The Nook – the new e-reader from Barnes & Noble – seems to be drawing mostly negative reviews from the press. The experts have finally gotten their hands on the device and the consensus among the media technorati seems to be: too little, too soon.
The device promises a lot. While retailing at the same price as Amazon's Kindle ($259), it boasts some advantages over its rival: a color touch screen, a larger library of books available, Wi-Fi, and (perhaps the most interesting) the ability to loan books.
However, say the critics, the Nook simply doesn't deliver well enough on any of these points. (Except, perhaps, the WiFi.)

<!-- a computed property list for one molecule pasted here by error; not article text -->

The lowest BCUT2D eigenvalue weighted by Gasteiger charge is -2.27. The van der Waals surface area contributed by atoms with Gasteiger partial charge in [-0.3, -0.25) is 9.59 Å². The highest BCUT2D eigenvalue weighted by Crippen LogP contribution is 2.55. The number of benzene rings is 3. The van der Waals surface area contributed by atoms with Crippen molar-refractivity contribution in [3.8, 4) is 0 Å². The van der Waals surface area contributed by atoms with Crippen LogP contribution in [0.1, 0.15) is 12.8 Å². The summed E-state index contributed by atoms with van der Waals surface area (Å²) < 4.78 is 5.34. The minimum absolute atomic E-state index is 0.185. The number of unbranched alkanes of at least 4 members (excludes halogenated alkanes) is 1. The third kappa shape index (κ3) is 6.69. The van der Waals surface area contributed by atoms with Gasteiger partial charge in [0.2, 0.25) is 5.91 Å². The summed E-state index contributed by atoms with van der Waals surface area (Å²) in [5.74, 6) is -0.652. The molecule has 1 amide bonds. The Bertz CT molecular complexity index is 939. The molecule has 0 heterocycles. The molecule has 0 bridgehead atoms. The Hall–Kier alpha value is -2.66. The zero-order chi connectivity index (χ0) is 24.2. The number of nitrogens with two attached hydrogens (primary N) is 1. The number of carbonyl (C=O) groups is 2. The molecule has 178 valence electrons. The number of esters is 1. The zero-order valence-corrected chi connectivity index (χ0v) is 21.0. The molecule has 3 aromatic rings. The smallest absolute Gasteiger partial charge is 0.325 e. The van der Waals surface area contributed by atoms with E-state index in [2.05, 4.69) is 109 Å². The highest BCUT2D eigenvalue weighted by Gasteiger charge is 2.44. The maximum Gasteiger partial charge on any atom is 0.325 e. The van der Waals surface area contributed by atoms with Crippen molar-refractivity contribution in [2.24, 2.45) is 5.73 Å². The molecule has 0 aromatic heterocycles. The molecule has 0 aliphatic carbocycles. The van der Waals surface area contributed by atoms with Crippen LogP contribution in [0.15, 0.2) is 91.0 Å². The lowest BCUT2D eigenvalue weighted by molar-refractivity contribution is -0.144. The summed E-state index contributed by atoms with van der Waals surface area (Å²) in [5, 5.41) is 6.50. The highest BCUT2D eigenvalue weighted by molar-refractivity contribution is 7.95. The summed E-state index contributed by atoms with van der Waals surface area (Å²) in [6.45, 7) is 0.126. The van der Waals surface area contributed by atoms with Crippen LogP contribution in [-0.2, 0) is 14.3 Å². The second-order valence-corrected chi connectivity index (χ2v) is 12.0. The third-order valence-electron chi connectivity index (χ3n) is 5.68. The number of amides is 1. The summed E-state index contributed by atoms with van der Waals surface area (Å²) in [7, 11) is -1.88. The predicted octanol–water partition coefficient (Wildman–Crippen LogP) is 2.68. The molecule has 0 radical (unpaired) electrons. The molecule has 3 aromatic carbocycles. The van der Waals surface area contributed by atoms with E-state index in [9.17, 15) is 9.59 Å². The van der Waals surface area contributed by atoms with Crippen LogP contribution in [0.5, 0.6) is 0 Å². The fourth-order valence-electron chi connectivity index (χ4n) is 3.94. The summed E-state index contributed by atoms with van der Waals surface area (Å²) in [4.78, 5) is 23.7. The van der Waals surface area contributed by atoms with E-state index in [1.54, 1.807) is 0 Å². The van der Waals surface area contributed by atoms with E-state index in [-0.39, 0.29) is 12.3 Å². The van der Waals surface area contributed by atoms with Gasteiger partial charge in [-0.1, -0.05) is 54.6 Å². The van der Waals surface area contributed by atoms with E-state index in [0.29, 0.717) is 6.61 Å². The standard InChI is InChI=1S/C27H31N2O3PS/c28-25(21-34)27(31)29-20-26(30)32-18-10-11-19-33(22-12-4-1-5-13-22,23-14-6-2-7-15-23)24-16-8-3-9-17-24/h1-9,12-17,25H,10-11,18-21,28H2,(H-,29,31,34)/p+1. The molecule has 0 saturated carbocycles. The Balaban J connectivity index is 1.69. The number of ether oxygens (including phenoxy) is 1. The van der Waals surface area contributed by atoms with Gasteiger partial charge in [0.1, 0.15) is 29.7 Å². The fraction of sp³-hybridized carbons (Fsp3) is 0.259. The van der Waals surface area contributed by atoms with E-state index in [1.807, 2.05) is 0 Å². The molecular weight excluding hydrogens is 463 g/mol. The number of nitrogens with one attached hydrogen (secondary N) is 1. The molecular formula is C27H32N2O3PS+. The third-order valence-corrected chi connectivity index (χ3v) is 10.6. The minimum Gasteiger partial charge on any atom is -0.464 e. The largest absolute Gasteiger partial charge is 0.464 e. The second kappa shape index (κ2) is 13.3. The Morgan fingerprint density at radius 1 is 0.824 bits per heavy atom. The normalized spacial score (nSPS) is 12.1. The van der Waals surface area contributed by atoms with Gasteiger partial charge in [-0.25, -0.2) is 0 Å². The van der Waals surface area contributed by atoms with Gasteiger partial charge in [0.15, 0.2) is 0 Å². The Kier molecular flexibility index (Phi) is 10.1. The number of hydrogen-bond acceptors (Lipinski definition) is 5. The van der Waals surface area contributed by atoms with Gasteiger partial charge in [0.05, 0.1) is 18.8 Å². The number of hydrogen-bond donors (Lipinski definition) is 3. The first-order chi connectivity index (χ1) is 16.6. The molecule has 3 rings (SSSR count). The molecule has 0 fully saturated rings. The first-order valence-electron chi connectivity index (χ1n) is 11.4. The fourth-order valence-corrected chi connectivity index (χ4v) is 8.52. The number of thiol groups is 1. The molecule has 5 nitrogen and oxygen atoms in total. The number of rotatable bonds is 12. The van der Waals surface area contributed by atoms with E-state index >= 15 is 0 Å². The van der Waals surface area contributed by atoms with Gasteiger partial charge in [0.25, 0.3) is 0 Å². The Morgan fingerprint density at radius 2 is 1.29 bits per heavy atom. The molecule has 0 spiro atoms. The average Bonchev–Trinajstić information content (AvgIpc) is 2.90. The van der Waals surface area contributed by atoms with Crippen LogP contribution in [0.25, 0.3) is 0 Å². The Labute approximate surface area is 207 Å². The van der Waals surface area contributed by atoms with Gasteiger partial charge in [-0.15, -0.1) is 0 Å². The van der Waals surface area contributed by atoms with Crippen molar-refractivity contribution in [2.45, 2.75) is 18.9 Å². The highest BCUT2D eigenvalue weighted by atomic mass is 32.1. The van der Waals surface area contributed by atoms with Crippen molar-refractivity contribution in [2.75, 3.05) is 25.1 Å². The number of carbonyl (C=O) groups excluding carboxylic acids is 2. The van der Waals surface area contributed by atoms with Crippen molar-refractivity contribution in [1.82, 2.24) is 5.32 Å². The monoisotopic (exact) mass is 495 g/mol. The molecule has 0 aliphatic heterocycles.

The color touch screen, writes David Pogue in the New York Times, "is actually just a horizontal strip beneath the regular Kindle-style gray screen." Too often, he says, "the color strip feels completely, awkwardly disconnected from what it’s supposed to control on the big screen above." Worse, he finds the screen to be "balky and nonresponsive."
Reviewing the Nook for USA Today, Edward C. Baig (who overall finds the device to be "unfinished and sluggish") notes although Barnes & Noble advertises that "a million titles are available for the Nook compared with more than 390,000 in the Kindle Store," the comparison is "somewhat misleading, because Barnes & Noble includes a boatload of free public domain books, most from Google."
And as for loaning books to your friends, Pogue says that the feature comes with a number of "buzz kill footnotes."